Monday, February 3, 2014

$#@#$$%%^ Punxsutawney Phil

Skin and quarter your Wood Chuck and par boil him in salted water for 20-30 min.

chop and render 4 slices of Bacon.
add quartered wood Chuck.
1 Lg. Onion, chopped
2 stalks celery, chopped
1 Lg. carrot, chopped
2 Bay Leaves

When Onion is translucent add,
1 can of BEER
1 cup of chicken stock
water if needed
Bring to a boil,cover, reduce heat, simmer 2-2.5 hrs.

Remove from heat, let cool, pull meat from bones and return pot to stove,
Add meat,
1 cup frozen or fresh peas
6 Lg. Mushrooms, sliced.
S+P to taste
Bring to a boil, reduce heat and simmer 15 min. until done.

Garnish with shredded Cheddar and Chives.

"More winter! Groundhog Punxsutawney Phil sees shadow"


Doyle Rice

February 2nd, 2014


Punxsutawney Phil, the world's most famous fuzzy forecaster, popped out of his burrow Sunday morning and predicted six more weeks of winter, much to the disappointment of the crowd gathered at Gobbler's Knob in Punxsutawney, Pa.

According to folklore, if it's cloudy when the groundhog emerges, the critter will leave his burrow, signifying that winter will soon end. If it's a sunny day, Phil will supposedly see his shadow and, frightened, retreat back into his burrow, and winter will continue for six more weeks.

Phil emerged at 7:28 a.m. ET to the cheers of thousands of cheering fans who braved temperatures in the 30s to hear his prediction. Many wore knitted hats in the shape of groundhogs or had groundhog paw marks painted on their cheeks.

Phil was brought to the podium by a group of local dignitaries known as the Inner Circle, all men clad in top hats and old-fashioned black frock coats. It was the 128th time Punxsutawney Phil had made his prediction.

Punxsutawney is pronounced "Punk-sit-taw-nee."

The Inner Circle brought out two scrolls, one predicting six more weeks of winter, one predicting spring around the corner. The crowd then chanted "Phil! Phil! Phil!" to wake him up.

The Inner Circle knocked on his burrow, and he was brought out to a cheering crowd. Phil spoke in "groundhogese" to the Inner Circle and directed its president, Bill Deeley, to translate for him. Put into English, his prediction was:

"A Super Bowl winner I will not predict,

but my weather forecast you cannot contradict.

Why that's not a football but my shadow I see,

It's six more weeks of winter it must be!"

Despite the hoopla and festival atmosphere in Punxsutawney, Pa., an analysis of weather data from the National Climatic Data Center in Asheville, N.C., shows that Phil's forecasts are, on average, inaccurate.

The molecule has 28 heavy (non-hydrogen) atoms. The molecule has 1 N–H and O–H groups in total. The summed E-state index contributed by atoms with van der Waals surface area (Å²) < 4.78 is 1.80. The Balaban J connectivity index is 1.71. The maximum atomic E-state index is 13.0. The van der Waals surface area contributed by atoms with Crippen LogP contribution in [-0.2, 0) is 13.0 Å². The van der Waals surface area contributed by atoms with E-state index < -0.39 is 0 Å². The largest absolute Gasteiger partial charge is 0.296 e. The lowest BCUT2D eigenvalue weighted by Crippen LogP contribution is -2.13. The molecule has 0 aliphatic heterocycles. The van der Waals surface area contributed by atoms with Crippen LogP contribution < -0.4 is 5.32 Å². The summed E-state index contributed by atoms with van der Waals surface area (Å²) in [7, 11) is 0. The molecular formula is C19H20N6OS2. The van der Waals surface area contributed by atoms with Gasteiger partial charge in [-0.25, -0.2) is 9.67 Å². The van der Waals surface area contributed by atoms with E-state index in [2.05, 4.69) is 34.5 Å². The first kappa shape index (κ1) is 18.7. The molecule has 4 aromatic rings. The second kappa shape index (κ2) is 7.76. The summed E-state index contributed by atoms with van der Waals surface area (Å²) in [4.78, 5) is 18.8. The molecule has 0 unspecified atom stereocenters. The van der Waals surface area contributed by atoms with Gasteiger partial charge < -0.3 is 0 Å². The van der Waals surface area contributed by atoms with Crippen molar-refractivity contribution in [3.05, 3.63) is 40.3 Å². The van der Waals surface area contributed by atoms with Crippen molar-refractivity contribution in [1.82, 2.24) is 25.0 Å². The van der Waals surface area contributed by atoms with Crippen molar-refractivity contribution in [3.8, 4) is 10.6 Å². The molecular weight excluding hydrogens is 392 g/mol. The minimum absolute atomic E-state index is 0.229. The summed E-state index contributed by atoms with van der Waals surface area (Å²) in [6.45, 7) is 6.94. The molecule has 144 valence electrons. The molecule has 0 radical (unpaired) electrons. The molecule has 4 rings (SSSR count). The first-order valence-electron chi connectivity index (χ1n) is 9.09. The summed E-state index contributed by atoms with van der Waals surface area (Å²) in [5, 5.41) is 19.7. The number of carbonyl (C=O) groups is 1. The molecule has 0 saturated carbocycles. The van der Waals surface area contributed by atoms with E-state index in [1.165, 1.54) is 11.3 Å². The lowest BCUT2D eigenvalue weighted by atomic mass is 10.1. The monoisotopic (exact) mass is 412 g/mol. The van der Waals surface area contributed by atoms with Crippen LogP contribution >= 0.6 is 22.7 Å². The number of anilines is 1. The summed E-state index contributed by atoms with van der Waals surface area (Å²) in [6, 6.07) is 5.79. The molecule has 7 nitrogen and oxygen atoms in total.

"The groundhog has shown no talent for predicting the arrival of spring, especially in recent years," according to the center. "Phil's competitor groundhogs across the nation fared no better."

The center found that from 1988 to 2012, the groundhog was right 10 times and wrong 15 times. In other words, 10 times, the national average temperature for the remainder of February matched what would be expected based on what the groundhog predicted.

Last year, the furry rodent, also known as a woodchuck, did not see his shadow, so there should have been an early spring. Phil gets a mixed grade last year — the nation had a slightly warmer than average February but a chillier than average March.

Since 1887, the groundhog has seen his shadow 100 times (meaning six more weeks of winter), and not seen it 17 times to predict an early spring. There is no record of the prediction for nine years in the late 19th century.

Although Phil is the most famous hog of them all, other prognosticating groundhogs include West Virginia's French Creek Freddie, Georgia's Gen. Beauregard Lee, Ohio's Buckeye Chuck, North Carolina's Sir Wally Wally, Alabama's Smith Lake Jake and New York's Staten Island Chuck (full name: Charles G. Hogg).

Groundhog Day has its origins in an ancient celebration of Candlemas, a point midway between the winter solstice and the spring equinox, according to the climate center.

Superstition has it that fair weather was seen as a prediction of a stormy and cold second half to winter, as noted in this Old English saying:

"If Candlemas be fair and bright,

Winter has another flight.

If Candlemas brings clouds and rain,

Winter will not come again."

Groundhog Day [Wikipedia]

Punxsutawney Phil [Wikipedia]

No comments: